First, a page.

In today’s programming landscape, it is quite common to encounter programs that allow us to add a functionality via a system of plugins (also known as hooks or extensions). This is often done because the very nature of the program lends itself to extensibility, as it is the case with Emacs, or because authors can’t just foresee every potential use for their application, and therefore, let the users augment the functionality.
Pitfalls of Plugins
However, is this a sensible approach? While most people have naturalized this behavior, there are a few issues we should take into account before we dive into writing a plugin:
- In the vast majority of cases, these extensions run in the same address space as the application they augment. Indeed, it is typical of plugins to be compiled as a shared library, and then, to be loaded during runtime via ‘dlopen’ (or whatever equivalent exists in your platform). While this may seem to make sense, it is important to point out that any crash caused by the extensions will bring down the whole application. This has been a very serious problem in Web Browsers – any fatal error caused in one of the open tabs could make the browser crash. For instance, Google Chrome has finally decided to make tabs separate processes to work around this issue.
- If we execute plugins inside the context of another application, they frequently encounter strict limitations. For example, they typically have to be built in the same way as the parent application in order to make them binary-compatible. They are also generally forbidden from changing certain parameters, such as the signal mask and disposition, because they may alter the parent application’s behavior.
- There are additional security concerns. Suppose the application needs to be run by the super-user. This means that the plugins will also gain elevated privileges while running, allowing them to open low numbered ports and manipulate the whole filesystem. This opens up the possibility of serious damage by malicious extensions.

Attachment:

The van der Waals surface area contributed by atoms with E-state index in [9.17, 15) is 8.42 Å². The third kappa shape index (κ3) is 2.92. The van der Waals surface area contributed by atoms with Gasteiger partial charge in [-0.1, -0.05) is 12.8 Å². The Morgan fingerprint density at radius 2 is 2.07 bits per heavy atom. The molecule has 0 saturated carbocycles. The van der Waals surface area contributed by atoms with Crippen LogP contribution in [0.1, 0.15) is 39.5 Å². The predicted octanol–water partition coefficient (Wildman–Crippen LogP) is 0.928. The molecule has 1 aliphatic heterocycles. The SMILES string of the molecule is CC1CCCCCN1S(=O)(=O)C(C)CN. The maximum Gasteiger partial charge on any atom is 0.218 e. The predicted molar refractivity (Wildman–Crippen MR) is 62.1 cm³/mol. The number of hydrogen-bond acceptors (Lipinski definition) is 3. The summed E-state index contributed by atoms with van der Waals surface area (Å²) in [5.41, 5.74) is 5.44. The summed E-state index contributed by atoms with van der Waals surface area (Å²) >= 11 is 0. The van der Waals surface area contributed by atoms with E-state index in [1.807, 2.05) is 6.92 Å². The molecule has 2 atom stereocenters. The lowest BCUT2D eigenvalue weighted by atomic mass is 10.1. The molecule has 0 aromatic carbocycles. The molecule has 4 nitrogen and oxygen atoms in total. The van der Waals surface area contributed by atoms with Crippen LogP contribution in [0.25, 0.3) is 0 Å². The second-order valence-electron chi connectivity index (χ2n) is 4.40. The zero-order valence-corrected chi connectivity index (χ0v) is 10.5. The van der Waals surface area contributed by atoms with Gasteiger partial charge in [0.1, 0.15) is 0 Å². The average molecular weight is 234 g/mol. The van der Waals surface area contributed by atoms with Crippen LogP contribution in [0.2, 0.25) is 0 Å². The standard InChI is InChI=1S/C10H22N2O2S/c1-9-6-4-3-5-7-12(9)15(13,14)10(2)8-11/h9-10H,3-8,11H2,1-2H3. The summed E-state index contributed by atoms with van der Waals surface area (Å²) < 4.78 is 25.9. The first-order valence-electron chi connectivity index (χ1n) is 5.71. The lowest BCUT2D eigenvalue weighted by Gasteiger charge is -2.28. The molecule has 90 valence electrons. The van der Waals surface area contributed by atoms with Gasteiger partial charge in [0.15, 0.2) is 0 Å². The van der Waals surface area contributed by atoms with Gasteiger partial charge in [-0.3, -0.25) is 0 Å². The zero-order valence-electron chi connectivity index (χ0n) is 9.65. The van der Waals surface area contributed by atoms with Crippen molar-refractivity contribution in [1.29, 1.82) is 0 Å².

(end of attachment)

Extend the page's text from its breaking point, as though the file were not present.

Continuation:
- Debugging becomes needlessly complicated as the application execution is intertwined with the plugin execution, making it much harder to spot where exactly the problems arise.
All this being said, the advantages of extensibility cannot be overstated: The simple fact that it allows us to reuse a tremendous amount of code, it makes development cycles much shorter, and by using a known-to-be-good application, it makes it unnecessary to reinvent the wheel.
A Practical Solution
So, the question is: How can we overcome the limitations of the basic plugin model? There really isn’t too much information on this subject, so when conjuring up a solution, we appeal to common sense and practicality. In this case, in order to avoid the pitfalls previously mentioned, we propose Remote Procedure Calls (RPC) as a mechanism to enjoy the advantages of plugins while mitigating the risks.
At first glance, RPC might seem like an overkill when we simply want to extend an application functionality, but as a hook complexity increases, it becomes a very attractive option. By controlling the application context, virtually every problem is solved: Any crashes won’t affect the parent application, and they can be easily debugged; we are free of any coding restrictions (even the source language), the server program can run without privileges, and so on.
Of course programming in RPC mode implies coming up with a serialization protocol and a suitable synchronization mechanism (for example, Inter-process synchronization which is arguably much harder to get right than its multithreaded counterpart is), but there exists a plethora of libraries available to prevent any possible risk. A clean separation and decoupling of the plugin functionality and the actual process that makes the effort more than make up the hassle associated with it. Choosing the right Inter-Process Communication (IPC) mechanism is a subject best left for another post.
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